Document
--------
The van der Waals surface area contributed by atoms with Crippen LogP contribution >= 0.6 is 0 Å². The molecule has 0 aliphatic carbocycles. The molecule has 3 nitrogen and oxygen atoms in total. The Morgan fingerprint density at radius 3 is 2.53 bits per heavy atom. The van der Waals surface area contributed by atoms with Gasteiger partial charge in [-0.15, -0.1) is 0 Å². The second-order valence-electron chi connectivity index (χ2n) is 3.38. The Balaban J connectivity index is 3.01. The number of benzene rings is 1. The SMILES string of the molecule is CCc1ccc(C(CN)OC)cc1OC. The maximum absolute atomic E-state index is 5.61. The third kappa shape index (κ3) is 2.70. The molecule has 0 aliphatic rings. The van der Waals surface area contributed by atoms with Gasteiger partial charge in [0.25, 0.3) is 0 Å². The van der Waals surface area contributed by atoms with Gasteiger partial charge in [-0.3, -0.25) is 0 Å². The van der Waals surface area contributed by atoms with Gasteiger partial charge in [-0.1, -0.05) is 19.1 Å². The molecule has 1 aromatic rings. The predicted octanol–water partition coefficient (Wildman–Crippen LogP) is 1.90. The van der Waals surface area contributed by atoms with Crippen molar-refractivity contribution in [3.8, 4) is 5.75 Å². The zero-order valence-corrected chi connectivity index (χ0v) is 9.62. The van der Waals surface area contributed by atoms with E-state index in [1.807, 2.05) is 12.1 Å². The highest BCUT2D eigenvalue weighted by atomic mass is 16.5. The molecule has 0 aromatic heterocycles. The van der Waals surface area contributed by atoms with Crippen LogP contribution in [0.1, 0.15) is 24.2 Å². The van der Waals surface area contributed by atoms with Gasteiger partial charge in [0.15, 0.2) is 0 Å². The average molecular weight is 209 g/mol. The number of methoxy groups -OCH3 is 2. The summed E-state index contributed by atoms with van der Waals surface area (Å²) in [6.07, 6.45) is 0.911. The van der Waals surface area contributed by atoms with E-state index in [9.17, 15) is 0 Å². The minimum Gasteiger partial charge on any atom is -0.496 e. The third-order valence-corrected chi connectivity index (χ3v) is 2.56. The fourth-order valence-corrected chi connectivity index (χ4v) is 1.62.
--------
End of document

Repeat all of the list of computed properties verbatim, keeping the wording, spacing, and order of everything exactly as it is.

The van der Waals surface area contributed by atoms with Crippen LogP contribution >= 0.6 is 0 Å². The molecule has 0 aliphatic carbocycles. The molecule has 3 nitrogen and oxygen atoms in total. The Morgan fingerprint density at radius 3 is 2.53 bits per heavy atom. The van der Waals surface area contributed by atoms with Gasteiger partial charge in [-0.15, -0.1) is 0 Å². The second-order valence-electron chi connectivity index (χ2n) is 3.38. The Balaban J connectivity index is 3.01. The number of benzene rings is 1. The SMILES string of the molecule is CCc1ccc(C(CN)OC)cc1OC. The maximum absolute atomic E-state index is 5.61. The third kappa shape index (κ3) is 2.70. The molecule has 0 aliphatic rings. The van der Waals surface area contributed by atoms with Gasteiger partial charge in [0.25, 0.3) is 0 Å². The van der Waals surface area contributed by atoms with Gasteiger partial charge in [-0.3, -0.25) is 0 Å². The van der Waals surface area contributed by atoms with Gasteiger partial charge in [-0.1, -0.05) is 19.1 Å². The molecule has 1 aromatic rings. The predicted octanol–water partition coefficient (Wildman–Crippen LogP) is 1.90. The van der Waals surface area contributed by atoms with Crippen molar-refractivity contribution in [3.8, 4) is 5.75 Å². The zero-order valence-corrected chi connectivity index (χ0v) is 9.62. The van der Waals surface area contributed by atoms with E-state index in [1.807, 2.05) is 12.1 Å². The highest BCUT2D eigenvalue weighted by atomic mass is 16.5. The molecule has 0 aromatic heterocycles. The van der Waals surface area contributed by atoms with Crippen LogP contribution in [0.1, 0.15) is 24.2 Å². The van der Waals surface area contributed by atoms with Gasteiger partial charge in [0.15, 0.2) is 0 Å². The average molecular weight is 209 g/mol. The number of methoxy groups -OCH3 is 2. The summed E-state index contributed by atoms with van der Waals surface area (Å²) in [6.07, 6.45) is 0.911. The van der Waals surface area contributed by atoms with E-state index in [9.17, 15) is 0 Å². The minimum Gasteiger partial charge on any atom is -0.496 e. The third-order valence-corrected chi connectivity index (χ3v) is 2.56. The fourth-order valence-corrected chi connectivity index (χ4v) is 1.62.